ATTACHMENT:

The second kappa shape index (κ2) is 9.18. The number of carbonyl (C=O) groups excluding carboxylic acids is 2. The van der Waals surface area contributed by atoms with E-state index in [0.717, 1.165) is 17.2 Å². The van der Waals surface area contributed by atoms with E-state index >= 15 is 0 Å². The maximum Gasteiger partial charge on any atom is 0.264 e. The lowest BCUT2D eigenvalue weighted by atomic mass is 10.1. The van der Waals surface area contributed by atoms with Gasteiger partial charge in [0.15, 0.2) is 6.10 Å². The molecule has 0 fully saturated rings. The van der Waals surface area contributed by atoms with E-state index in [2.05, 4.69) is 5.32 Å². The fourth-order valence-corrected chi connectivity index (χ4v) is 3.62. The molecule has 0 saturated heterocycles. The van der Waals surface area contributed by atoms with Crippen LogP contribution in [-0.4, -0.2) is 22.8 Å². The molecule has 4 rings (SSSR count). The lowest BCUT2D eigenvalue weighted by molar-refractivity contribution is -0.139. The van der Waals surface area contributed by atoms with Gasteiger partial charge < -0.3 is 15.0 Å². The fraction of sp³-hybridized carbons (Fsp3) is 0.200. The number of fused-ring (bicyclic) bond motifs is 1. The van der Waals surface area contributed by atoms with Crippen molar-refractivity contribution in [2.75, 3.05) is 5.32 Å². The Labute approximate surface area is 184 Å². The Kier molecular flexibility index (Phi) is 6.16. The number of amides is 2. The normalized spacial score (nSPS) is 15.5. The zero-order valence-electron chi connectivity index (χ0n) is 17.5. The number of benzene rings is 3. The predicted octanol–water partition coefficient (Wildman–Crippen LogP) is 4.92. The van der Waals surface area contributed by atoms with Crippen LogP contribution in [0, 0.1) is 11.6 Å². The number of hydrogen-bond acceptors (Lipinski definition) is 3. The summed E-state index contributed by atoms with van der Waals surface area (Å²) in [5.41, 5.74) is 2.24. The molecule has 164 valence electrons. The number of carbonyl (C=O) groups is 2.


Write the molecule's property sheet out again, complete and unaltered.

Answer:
The second kappa shape index (κ2) is 9.18. The number of carbonyl (C=O) groups excluding carboxylic acids is 2. The van der Waals surface area contributed by atoms with E-state index in [0.717, 1.165) is 17.2 Å². The van der Waals surface area contributed by atoms with E-state index >= 15 is 0 Å². The maximum Gasteiger partial charge on any atom is 0.264 e. The lowest BCUT2D eigenvalue weighted by atomic mass is 10.1. The van der Waals surface area contributed by atoms with Gasteiger partial charge in [0.15, 0.2) is 6.10 Å². The molecule has 0 fully saturated rings. The van der Waals surface area contributed by atoms with E-state index in [2.05, 4.69) is 5.32 Å². The fourth-order valence-corrected chi connectivity index (χ4v) is 3.62. The molecule has 0 saturated heterocycles. The van der Waals surface area contributed by atoms with Crippen LogP contribution in [-0.4, -0.2) is 22.8 Å². The molecule has 4 rings (SSSR count). The lowest BCUT2D eigenvalue weighted by molar-refractivity contribution is -0.139. The van der Waals surface area contributed by atoms with Gasteiger partial charge < -0.3 is 15.0 Å². The fraction of sp³-hybridized carbons (Fsp3) is 0.200. The number of fused-ring (bicyclic) bond motifs is 1. The van der Waals surface area contributed by atoms with Crippen molar-refractivity contribution in [2.75, 3.05) is 5.32 Å². The Labute approximate surface area is 184 Å². The Kier molecular flexibility index (Phi) is 6.16. The number of amides is 2. The normalized spacial score (nSPS) is 15.5. The zero-order valence-electron chi connectivity index (χ0n) is 17.5. The number of benzene rings is 3. The predicted octanol–water partition coefficient (Wildman–Crippen LogP) is 4.92. The van der Waals surface area contributed by atoms with Crippen LogP contribution in [0, 0.1) is 11.6 Å². The number of hydrogen-bond acceptors (Lipinski definition) is 3. The summed E-state index contributed by atoms with van der Waals surface area (Å²) in [5.41, 5.74) is 2.24. The molecule has 164 valence electrons. The number of carbonyl (C=O) groups is 2.